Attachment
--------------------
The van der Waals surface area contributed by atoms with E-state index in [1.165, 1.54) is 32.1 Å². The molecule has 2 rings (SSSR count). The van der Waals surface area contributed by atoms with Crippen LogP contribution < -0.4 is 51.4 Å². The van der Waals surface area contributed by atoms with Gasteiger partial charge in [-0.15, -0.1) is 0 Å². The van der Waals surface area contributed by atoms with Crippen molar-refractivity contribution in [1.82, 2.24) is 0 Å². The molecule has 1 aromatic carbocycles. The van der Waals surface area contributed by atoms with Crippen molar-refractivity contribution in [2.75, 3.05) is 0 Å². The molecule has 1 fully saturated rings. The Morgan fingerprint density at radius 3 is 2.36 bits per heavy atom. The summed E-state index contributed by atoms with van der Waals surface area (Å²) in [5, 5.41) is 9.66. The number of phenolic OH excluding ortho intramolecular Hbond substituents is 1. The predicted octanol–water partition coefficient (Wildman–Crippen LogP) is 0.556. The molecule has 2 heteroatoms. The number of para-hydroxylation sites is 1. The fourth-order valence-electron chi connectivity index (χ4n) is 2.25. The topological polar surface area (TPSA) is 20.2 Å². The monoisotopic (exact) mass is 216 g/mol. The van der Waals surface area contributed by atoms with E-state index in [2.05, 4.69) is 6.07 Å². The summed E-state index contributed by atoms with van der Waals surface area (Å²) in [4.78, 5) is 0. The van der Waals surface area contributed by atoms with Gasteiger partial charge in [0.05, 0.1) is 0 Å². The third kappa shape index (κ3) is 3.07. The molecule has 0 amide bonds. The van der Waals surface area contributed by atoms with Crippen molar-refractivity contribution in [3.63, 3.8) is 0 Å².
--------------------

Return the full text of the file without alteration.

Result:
The van der Waals surface area contributed by atoms with E-state index in [1.165, 1.54) is 32.1 Å². The molecule has 2 rings (SSSR count). The van der Waals surface area contributed by atoms with Crippen LogP contribution < -0.4 is 51.4 Å². The van der Waals surface area contributed by atoms with Gasteiger partial charge in [-0.15, -0.1) is 0 Å². The van der Waals surface area contributed by atoms with Crippen molar-refractivity contribution in [1.82, 2.24) is 0 Å². The molecule has 1 aromatic carbocycles. The van der Waals surface area contributed by atoms with Crippen molar-refractivity contribution in [2.75, 3.05) is 0 Å². The molecule has 1 fully saturated rings. The Morgan fingerprint density at radius 3 is 2.36 bits per heavy atom. The summed E-state index contributed by atoms with van der Waals surface area (Å²) in [5, 5.41) is 9.66. The number of phenolic OH excluding ortho intramolecular Hbond substituents is 1. The predicted octanol–water partition coefficient (Wildman–Crippen LogP) is 0.556. The molecule has 2 heteroatoms. The number of para-hydroxylation sites is 1. The fourth-order valence-electron chi connectivity index (χ4n) is 2.25. The topological polar surface area (TPSA) is 20.2 Å². The monoisotopic (exact) mass is 216 g/mol. The van der Waals surface area contributed by atoms with E-state index in [2.05, 4.69) is 6.07 Å². The summed E-state index contributed by atoms with van der Waals surface area (Å²) in [4.78, 5) is 0. The van der Waals surface area contributed by atoms with Gasteiger partial charge in [0.05, 0.1) is 0 Å². The third kappa shape index (κ3) is 3.07. The molecule has 0 amide bonds. The van der Waals surface area contributed by atoms with Crippen molar-refractivity contribution in [3.63, 3.8) is 0 Å².